Passengers disembark the HuangPu River Ferry on the Puxi side.
Shanghai is a city split by a river, the old city, The Bund and the former French Concession on the west and Lujiazui, the new Shanghai of ultra high-rise skyscrapers on the east. The ferry is my preferred transport across; I’d much rather look at the river as I’m traveling across to the other side of town than be in a tube shooting under the river.
One reason the streets of Shanghai are cleaner than the streets of New York and other major American cities is the presence of the entrepreneurial migrant worker, the ones who pile enormous loads of cardboard, plastic, wire, and metal upon their three-wheeled carts and haul it to makeshift recycling centers. It seems that there isn’t anything that can’t be stripped down and reused.
At the end of a long day riders wait for a bus home.
I have yet to ride a Shanghai bus, preferring the clear, direct route of a metro train, or a taxi, but for many of Shanghai’s residents public buses are a staple of daily life. Buses are often crowded, drivers operate their vehicles like they are embedded in Grand Theft Auto and the recent decision to added emergency hammers (to shatter bus windows for an escape) to deal with a rash of on-board arson (jilted lovers and disgruntled employees bringing flammable fluids on-board and igniting the containers in the midst of a crowded bus) has convinced me that a bus ride may be one China experience that I choose to skip.
Woman secures her load while waiting for red light to change.
What caught my eye was not so much the woman securing her load while traffic waited for the red light to change, but rather that traffic waited for the red light to change! This street corner, Pudian Road and Pucheng Road, just south of our compound, is notorious for traffic congestion; bikes, scooters, taxis, trucks and the occasional Bentley are mashing together in a chaotic ballet. She was the calm before the storm.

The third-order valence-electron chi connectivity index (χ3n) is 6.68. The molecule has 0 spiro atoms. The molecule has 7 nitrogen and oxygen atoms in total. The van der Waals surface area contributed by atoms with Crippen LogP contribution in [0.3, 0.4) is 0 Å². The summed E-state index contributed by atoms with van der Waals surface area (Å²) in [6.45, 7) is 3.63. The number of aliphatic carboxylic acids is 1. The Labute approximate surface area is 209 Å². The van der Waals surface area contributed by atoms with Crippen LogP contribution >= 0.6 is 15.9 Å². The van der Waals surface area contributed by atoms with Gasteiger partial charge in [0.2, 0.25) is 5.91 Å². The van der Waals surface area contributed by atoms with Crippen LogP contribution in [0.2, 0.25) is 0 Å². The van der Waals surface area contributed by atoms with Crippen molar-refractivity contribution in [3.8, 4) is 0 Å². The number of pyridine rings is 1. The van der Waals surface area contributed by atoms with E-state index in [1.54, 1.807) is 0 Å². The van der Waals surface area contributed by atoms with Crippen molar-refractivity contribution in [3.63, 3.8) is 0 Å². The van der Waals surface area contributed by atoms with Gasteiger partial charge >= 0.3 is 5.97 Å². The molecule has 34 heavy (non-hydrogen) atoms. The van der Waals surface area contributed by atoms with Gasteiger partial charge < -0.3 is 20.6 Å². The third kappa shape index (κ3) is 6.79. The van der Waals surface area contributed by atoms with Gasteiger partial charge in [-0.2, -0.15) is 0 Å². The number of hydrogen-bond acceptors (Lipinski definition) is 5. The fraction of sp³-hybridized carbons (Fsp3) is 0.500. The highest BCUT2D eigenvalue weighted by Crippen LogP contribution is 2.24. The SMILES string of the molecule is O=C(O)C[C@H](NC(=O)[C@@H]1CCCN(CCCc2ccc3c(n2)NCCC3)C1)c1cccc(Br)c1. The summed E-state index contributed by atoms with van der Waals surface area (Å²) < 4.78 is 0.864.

On the inside looking out
Egghead Bagel is one of our favorite little restaurants in Shanghai; located on the tree lined street of Shanxi Bei Lu, in the Jing’An District it is a slice of NYC- actually two slices of the “doughy, fresh-baked bread we all love” that defines, for me, New York City. The bagels here are better than any I’ve ever eaten in Seattle, or Boise, or Peoria. Small and cozy, it seats perhaps two dozen inside and, on a nice day, another half-dozen outside. I must admit that my experience with the menu is limited because whenever I go I’m drawn to the excellent omelets and other all-day-breakfast fare and the fresh-squeezed juices.
A sudden summer downpour
Shanghai’s wet summer continues. The long walk through the French Concession after brunch was abandoned and good fortune arrived in the form of an empty taxi willing to take us home to Pudong. Two blocks after we got into the taxi the street corners were virtually impassable as the storm drains were overwhelmed by the thunderstorm. By the time we got home the rain had ended, but the heat and humidity remained.
An underground parking garage near the Times Square shopping center, Pudong, Shanghai
It took my a while to get used to the fact that Shanghai has millions of cars, but virtually no parking, at least no visible parking. There is little on the street parking, although some people feel entitled to on the sidewalk parking, and virtually no large, surface parking lots. Unlike the sprawling shopping malls in the USA that feature acres upon acres of paved surface parking, Shanghai shopping centers tend to be of the high-rise variety with the parking conveniently out-of-sight underground. As someone who travels by taxi and metro I don’t ever see those lots.